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The Human Firewall

Phishing is a simple, yet extremely effective method

Hackers don’t stop, they will try endless ways to get access to our personal & private data. Email is a popular means of access for cyber criminals, with it often being the easiest point of entry to a computer network, therefore being the most used and abused.

Emails can be filtered for spam, but unlike other network entry points, can’t be blocked entirely, otherwise you wouldn’t be able to receive emails from anyone!..

Phishing, a term used to explain hackers masking their malicious emails as genuine, via a few smart tricks. Their aim is to lure you into clicking embedded links to websites that may download viruses, malware, or worse, tracking software that’ll collect your key data, such as your bank account details.

How does phishing work exactly?

Masking emails as though they were sent from someone else’s mailbox is very easy to do. Beyond that, they may well hack into a businesses mail server or an individual’s mailbox, to send the emails directly as that user entirely.

The email itself, isn’t overly dangerous. It can simply be deleted straight from your inbox.

If you’ve clicked the link & downloaded the file or opened the document however, your PC is then exposed to the cyber attack with the malicious software they intended to hit your machine.

We have embedded an example situation below, to which we refer to through this blog article. This email looks very legitimate, given the correct sender’s full name, email address and even their full email signature & disclaimer being present.

Phishing-Example-768x511.png

What does it look like in my inbox?

You’ll receive it just like any usual email, the tricky part is identifying if it’s genuine. It’ll be among all of your other emails. It’ll likely appear as though it’s from the sender’s name and match their correct email address. So, at first glace, you’ll be none the wiser.

If the email is masked as though it is from a government department, it may well contain poorly written language, bad quality logos, or simply requesting from you information that would normally be sent via the post or submitted via their secure websites.

The email is most likely to contain an attachment or a link, which is the lure to draw you toward their means by which they can enter your PC & steal your data. Until you’re sure, don’t click on any links.

What can I watch out for?

When you receive any email there are a few key things to initially check, even if you know & trust the sender.

1. The sender’s name & email address. Is it genuine? Has it actually come from their mailbox or does something about the name or email address not look right?

2. Does the email contain any attachments?

If it is a PDF, there’s a good chance that you’re safe, but don’t get your hopes up.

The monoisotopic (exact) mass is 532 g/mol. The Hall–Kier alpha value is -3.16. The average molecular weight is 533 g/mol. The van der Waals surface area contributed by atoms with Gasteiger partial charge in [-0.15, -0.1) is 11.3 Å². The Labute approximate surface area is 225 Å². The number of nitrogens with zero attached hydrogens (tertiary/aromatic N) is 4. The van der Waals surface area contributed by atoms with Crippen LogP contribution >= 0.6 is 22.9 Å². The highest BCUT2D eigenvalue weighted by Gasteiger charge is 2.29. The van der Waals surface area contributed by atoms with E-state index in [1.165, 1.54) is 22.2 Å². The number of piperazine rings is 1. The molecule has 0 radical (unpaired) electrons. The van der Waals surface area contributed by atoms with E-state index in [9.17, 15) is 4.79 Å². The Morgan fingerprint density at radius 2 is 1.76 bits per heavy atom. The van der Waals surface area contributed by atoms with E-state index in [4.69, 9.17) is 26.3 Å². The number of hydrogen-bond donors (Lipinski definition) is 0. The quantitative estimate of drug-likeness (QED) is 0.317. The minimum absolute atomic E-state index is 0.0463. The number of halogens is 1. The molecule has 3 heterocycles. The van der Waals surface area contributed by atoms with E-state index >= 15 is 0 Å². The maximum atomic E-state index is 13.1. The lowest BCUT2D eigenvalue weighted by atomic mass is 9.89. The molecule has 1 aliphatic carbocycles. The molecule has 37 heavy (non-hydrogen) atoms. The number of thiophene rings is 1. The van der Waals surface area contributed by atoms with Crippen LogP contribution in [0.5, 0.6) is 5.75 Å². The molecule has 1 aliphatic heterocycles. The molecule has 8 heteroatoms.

If it is a Word or Excel document, it may be programmed to contain a virus that can take over your machine as soon as you open it & activate any “macros” set to run. Always question and be wary of Word & Excel documents that you aren’t expecting. Invoices are often a personal favourite trick of the fraudsters – always ask your suppliers to send their invoices as PDFs, ruling out any ‘invoice’ emails in other formats.

The downside however, you cannot tell from looking at the file whether it’s genuine or malicious before you open it – then it’s usually too late.

3. Does the email contain any links within the text?

Links are a little easier to check. Hover over the link and you can see where it’ll take you.

If it’s an email claiming to be from HMRC or your bank, and the link wants to take you to a completely different website, don’t click on it!

If the link appears to be the real website or where you would expect to land, like in the example below, then it may well be genuine, but that is no guarantee.

Phishing-Example3.png

With this example, the link takes you to a file hosted on Microsoft OneDrive. The email makes it look like this user genuinely wanted to send you this file, which is hosted in a reputable place. If the link appeared to be an unfamiliar source, it would appear to be more suspicious, but on face-value this appears to be legit.

Clicking the link to visit the website, which shows to be a real Microsoft OneDrive file share, you can see an overview of the document, a PDF.

Phishing-Example2-768x279.png

Upon further inspection, placing the mouse over the preview shows the Microsoft branded box with the “Open” link to just be an image, overlaid with a hyperlink to a shortened website URL via tinyurl.com. This cleverly masks the ultimate website address, likely a malevolent website.

Phishing-Example4.png

Had the “Open” button highlighted, like a normal button would, and the document been able to be viewed within the browser it would have been genuine. However, clicking this link does actually take you through to a virus riddled website, with my email accounts likely vulnerable to being hacked & sending out the very same email I received, claiming to be me.

In Summary

Be very cautious. Even if you believe to know the person that sent you the email.

Follow our straight-forward 3-step check list – sender’s name & email address, attachments and links. Checking these three key things before taking any action with the email will help you remain protected.

Need some support for peace of mind?

If you’re bewildered by the prospect of reviewing your IT Security, we can help.

We’re Net Platforms and we have years of experience in supporting small-medium businesses across London and Essex with such technology challenges.

Net Platforms provides a full range of professional IT services, including a full suite of cloud products, including support with Microsoft Office 365 & Microsoft Azure.

Please contact the team today on 0207 993 9035 or hello@netplatforms.co.uk.